U.S.-EU Privacy Pact Needs More Work
U.S. Commerce undersecretary David L. Aaron and John Mogg, director general of international market and financial services for the European Commission, "had a day and a half of very good meetings, both in terms of atmosphere and accomplishments," Aaron said.
"It's fair to say that we have made progress in virtually all of the areas of subject matter," he said. However, both parties need to do more homework on several issues, "specifically on those regarding an access and enforcement mechanism that we have been discussing."
The safe harbor proposal allows the continued free flow of personal information about Europeans to U.S. companies since new privacy rules have been developed in Europe prohibiting this activity. Under the Directive on Data Protection, 15 EU member countries prohibit the transmission of names, addresses and other personal data about European citizens to any country with regulations that fail to provide adequate data protection on personal information, including the United States.
The safe harbor principles urge U.S. companies to:
* Tell European consumers what information is being collected and how it will be used.
* Give individuals the right to decide if the information is to be given and how it should be used.
* Provide individuals with reasonable access to the information and let them correct inaccuracies.
* Provide access to independent entities to resolve disputes with companies facing unspecified consequences for violating the guidelines.
"We've narrowed the gap in terms of the well-known difficulties we have been discussing, but we've got to see how all of the various elements that we have been discussing come together," Mogg said.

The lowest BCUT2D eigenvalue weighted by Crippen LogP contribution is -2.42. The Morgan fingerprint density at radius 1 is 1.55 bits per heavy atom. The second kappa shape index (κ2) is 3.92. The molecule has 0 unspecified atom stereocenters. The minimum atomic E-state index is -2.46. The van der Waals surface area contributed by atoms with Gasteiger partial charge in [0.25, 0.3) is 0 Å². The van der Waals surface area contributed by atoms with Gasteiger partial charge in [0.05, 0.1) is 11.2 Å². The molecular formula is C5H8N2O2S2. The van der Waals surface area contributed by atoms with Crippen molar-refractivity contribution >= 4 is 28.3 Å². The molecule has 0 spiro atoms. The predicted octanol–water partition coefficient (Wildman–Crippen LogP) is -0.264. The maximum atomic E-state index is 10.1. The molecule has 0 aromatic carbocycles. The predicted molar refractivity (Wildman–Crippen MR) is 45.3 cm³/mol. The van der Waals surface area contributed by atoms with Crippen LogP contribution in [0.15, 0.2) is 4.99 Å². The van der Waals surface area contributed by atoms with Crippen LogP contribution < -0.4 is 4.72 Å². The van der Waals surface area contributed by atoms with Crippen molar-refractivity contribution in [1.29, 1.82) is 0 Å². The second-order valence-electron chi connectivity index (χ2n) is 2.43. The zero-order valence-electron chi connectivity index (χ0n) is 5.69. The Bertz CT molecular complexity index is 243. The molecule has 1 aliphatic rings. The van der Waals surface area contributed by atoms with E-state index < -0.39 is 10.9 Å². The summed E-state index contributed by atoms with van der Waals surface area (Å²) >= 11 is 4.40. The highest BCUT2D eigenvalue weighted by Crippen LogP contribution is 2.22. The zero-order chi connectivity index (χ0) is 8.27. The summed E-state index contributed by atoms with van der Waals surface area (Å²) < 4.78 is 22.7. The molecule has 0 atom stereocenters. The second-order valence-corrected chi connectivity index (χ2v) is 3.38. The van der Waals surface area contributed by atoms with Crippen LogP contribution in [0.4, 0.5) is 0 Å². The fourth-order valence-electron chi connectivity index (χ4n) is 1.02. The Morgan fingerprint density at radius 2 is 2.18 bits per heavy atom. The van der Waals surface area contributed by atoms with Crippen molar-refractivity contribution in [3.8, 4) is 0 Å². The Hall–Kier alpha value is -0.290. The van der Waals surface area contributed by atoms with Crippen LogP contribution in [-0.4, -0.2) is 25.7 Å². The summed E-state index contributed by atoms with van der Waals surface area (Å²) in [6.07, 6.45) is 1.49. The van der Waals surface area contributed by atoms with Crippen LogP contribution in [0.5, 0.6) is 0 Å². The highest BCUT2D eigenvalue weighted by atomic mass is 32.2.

When asked if he was satisfied with the safe harbor principles, Mogg said, "We have taken an important step, recognizing that self-regulation -- which typifies, but not exclusively, the U.S. situation -- is a way toward achieving adequate levels of protections. As somebody once said, the devil is in the details, and we will have to see how the safe harbor principles actually turn out."
Aaron and Mogg will meet again the week of April 5 and hope to come up with a document by the end of April, in time for a twice-yearly summit meeting between the United States and the EU.
America Online Inc., Walt Disney Co. and other U.S. companies have questioned how the guidelines will be enforced and what it will cost to implement them. Other business leaders are concerned that their consent to self-imposed restrictions abroad might be interpreted as an endorsement of similar legislative restraints in the United States.
"We are supportive of the idea of trying to create a safe harbor," said Andrew Weinstein, a spokesman for AOL, Dulles, VA. "But, as the process goes on, we want to make sure that the details of it work for us and that they promote the growth of the industry."
In a speech at the Information Technology Association of America's annual IT Policy Summit last week, Aaron said the negotiations are intended to ensure the continued flow of data, not to set precedents for data handling in the United States.
"Safe harbor principles have been developed and are aimed at a specific situation -- reassuring the Europeans that their privacy, according to their standards, would be protected in their transactions with American subscribers to the principles," Aaron told the audience, which consisted of government relations professionals and corporate CEOs. "In no way does the U.S. government intend for these safe harbor principles to be seen as precedents for any future changes in the U.S. privacy regime."
Meanwhile, Mogg's role won't be affected in the wake of last week's announcement that all 20 EU commissioners resigned in a fraud scandal.
"The European Union and commission continues with its day-to-day work and activities," said EU spokeswoman Ella Krucoff. "The old commission will continue to oversee its duties until a new commission is appointed."